Holden Caufield traverses New York

I have been thinking about maps, landscapes, and storytelling on the web. Mostly, as I noted at THATCamp Columbus maps don’t seem to be moving our storytelling forward. I love maps, and even think they might become the basis for Web 3.0, but how do they help us understand the past, how do they do more than illustrate a story. J. D. Salinger’s death has prompted the New York Times to share a map of Holden Caufield’s New York. Visually, it tells a story, and reconnects me to the book. Of course, the prerequisite for understanding the map and for it really to have meaning is having read The Catcher in the Rye (and remembering it.)

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Holden Caufield traverses New York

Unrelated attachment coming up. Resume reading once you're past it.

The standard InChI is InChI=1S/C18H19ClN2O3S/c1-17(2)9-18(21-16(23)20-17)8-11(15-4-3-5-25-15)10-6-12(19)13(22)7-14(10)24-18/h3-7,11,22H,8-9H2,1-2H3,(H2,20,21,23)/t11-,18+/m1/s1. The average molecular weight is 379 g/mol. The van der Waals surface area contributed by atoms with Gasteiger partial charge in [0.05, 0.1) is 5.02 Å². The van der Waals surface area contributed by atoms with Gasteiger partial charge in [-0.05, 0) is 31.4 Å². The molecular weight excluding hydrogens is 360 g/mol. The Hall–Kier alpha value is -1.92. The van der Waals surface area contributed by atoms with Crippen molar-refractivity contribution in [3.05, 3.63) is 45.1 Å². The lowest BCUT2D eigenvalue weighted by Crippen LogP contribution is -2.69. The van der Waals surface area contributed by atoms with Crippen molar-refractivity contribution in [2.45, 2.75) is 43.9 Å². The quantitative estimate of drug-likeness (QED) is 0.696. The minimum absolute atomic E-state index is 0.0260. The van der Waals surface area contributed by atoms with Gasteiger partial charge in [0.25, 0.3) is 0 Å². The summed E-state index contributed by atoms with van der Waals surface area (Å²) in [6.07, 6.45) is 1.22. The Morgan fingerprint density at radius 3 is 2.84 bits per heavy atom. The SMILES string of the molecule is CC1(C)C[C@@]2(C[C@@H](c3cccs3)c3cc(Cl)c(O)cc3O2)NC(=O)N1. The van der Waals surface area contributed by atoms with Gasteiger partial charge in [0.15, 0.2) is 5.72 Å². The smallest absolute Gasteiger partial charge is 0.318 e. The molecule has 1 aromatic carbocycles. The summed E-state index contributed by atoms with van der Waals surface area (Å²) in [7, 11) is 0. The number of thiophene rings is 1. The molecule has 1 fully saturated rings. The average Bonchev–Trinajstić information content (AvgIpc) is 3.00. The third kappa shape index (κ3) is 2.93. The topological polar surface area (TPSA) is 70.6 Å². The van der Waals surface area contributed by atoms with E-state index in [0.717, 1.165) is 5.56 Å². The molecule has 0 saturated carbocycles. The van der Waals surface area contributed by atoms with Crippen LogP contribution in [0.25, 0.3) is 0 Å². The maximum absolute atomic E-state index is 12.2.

One Response

  1. NY Times has recently really been using maps well as storytelling devices. You mentioned another one the other day, Memories of Sugar Hill ( http://www.nytimes.com/interactive/2010/01/22/nyregion/sugarhill.html?emc=eta1 ), that I thought really used the map effectively to explore and define the place in discussion. The map was integrated in a manner that was tasteful, and in which it was neither the center of attention nor a useless but flashy widget. Apparently all the digital mapping hacks in the humanities are finding work at the Times these days. Or perhaps they just have a good web team overall. Either way someone is up to something over there.

    E. Bell January 29, 2010 at 11:25 am #